Same as it ever was… same as it ever was… same as it ever was…

As the back-to-school sales reach their penultimate conclusion, I look back on the year so far and am amazed at how quickly we’ve blown through fully two-thirds of 2015—yow! For a while it seemed like winter was never going to release us from its icy grasp and now we’re looking forward to its return, so I guess we have naught to do but look forward towards the onslaught of 2016. I hope, for all our sakes, it is a kinder and gentler new year.

But before the past little while takes on the rosy hue of nostalgia (as it almost always does), our friends in Chicago have provided an excellent opportunity to reflect on the “sins” of the past by revealing the most frequently cited standards during the first six months of 2015. And to almost no one’s surprise, four out of the top five most frequently cited standards (at the moment, the “reveal” is only for the top five—I guess we’ll find out about the rest of the top 10 at some point) are smack dab in the middle of the management of the physical environment, with the top three most frequently cited standards for hospitals being EC.02.06.01 (#1 with 59% of hospitals surveyed being cited), IC.02.02.01 (#2 and 54%) and EC.02.05.01 (#3 and 53%; looks like a real fight for that #2 spot), all of which reflect elements tying together the management of the physical environment with the control and prevention of infection (not everything cited is in the physical environment/infection control bucket, but from what I can gather, rather a fair amount is related to just that).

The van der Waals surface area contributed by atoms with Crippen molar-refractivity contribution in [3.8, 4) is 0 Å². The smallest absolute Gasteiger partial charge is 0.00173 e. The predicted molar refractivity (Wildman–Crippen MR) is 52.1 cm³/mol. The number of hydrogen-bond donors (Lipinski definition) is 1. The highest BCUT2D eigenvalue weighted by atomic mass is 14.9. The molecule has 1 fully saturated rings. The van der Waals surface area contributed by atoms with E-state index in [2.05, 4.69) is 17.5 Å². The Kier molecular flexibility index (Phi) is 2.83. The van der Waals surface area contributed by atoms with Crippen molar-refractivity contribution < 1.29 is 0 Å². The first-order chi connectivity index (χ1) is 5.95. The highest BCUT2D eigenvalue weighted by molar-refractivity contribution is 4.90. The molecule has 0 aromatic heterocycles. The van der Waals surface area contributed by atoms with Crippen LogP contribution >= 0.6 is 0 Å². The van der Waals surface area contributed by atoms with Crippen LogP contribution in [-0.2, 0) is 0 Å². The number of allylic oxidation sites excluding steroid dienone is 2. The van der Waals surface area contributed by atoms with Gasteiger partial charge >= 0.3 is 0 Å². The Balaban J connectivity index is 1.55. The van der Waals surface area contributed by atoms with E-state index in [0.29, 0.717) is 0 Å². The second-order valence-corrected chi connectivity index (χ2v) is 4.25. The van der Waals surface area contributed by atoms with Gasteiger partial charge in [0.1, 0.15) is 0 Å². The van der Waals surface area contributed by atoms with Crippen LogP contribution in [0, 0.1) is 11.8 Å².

At this point (and I full recognize that this is a rather reiterative statement), I’m going to crawl out on a limb and say that the single greatest survey vulnerability for any (and every) healthcare organization is the management of the surgical/procedural/support environments. The hegemony of this aspect of the survey (and regulatory compliance) process comes very close to defying understanding. At this point, there’s no real surprise that this is an (if not the, and I would argue “the” is the word) area of intense survey scrutiny, so what’s the deal?!? Forty percent of the hospitals surveyed from January to June appear to have done okay on this, or is that number really a red herring? It would not surprise me that 100% of the hospitals surveyed ran afoul of one of the top three. Anybody out there surveyed so far this year that managed to escape, relatively, scott-free on this?